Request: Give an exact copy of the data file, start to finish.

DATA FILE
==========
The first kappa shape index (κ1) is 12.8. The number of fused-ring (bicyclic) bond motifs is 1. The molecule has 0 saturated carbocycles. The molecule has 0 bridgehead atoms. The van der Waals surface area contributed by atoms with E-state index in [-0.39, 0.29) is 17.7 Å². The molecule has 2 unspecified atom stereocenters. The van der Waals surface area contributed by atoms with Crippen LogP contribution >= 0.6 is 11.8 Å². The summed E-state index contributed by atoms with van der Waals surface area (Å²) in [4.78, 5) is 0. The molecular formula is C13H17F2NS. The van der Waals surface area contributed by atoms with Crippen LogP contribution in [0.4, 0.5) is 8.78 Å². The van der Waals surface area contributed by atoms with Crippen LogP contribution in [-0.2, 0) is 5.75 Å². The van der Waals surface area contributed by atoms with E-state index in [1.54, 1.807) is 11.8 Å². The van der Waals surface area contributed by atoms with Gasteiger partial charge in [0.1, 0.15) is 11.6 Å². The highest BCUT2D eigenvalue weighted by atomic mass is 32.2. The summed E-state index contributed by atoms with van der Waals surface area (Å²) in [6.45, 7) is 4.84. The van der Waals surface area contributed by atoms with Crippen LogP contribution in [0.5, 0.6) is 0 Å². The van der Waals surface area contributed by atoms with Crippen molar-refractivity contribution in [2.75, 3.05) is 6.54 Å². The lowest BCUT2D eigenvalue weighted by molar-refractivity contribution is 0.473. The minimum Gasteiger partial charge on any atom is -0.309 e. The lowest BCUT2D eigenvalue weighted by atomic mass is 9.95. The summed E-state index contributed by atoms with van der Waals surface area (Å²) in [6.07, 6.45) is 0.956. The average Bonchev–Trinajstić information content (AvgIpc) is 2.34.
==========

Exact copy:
The first kappa shape index (κ1) is 12.8. The number of fused-ring (bicyclic) bond motifs is 1. The molecule has 0 saturated carbocycles. The molecule has 0 bridgehead atoms. The van der Waals surface area contributed by atoms with E-state index in [-0.39, 0.29) is 17.7 Å². The molecule has 2 unspecified atom stereocenters. The van der Waals surface area contributed by atoms with Crippen LogP contribution >= 0.6 is 11.8 Å². The summed E-state index contributed by atoms with van der Waals surface area (Å²) in [4.78, 5) is 0. The molecular formula is C13H17F2NS. The van der Waals surface area contributed by atoms with Crippen LogP contribution in [0.4, 0.5) is 8.78 Å². The van der Waals surface area contributed by atoms with Crippen LogP contribution in [-0.2, 0) is 5.75 Å². The van der Waals surface area contributed by atoms with E-state index in [1.54, 1.807) is 11.8 Å². The van der Waals surface area contributed by atoms with Gasteiger partial charge in [0.1, 0.15) is 11.6 Å². The highest BCUT2D eigenvalue weighted by atomic mass is 32.2. The summed E-state index contributed by atoms with van der Waals surface area (Å²) in [6.45, 7) is 4.84. The van der Waals surface area contributed by atoms with Crippen LogP contribution in [0.5, 0.6) is 0 Å². The van der Waals surface area contributed by atoms with Crippen molar-refractivity contribution in [2.75, 3.05) is 6.54 Å². The lowest BCUT2D eigenvalue weighted by molar-refractivity contribution is 0.473. The minimum Gasteiger partial charge on any atom is -0.309 e. The lowest BCUT2D eigenvalue weighted by atomic mass is 9.95. The summed E-state index contributed by atoms with van der Waals surface area (Å²) in [6.07, 6.45) is 0.956. The average Bonchev–Trinajstić information content (AvgIpc) is 2.34.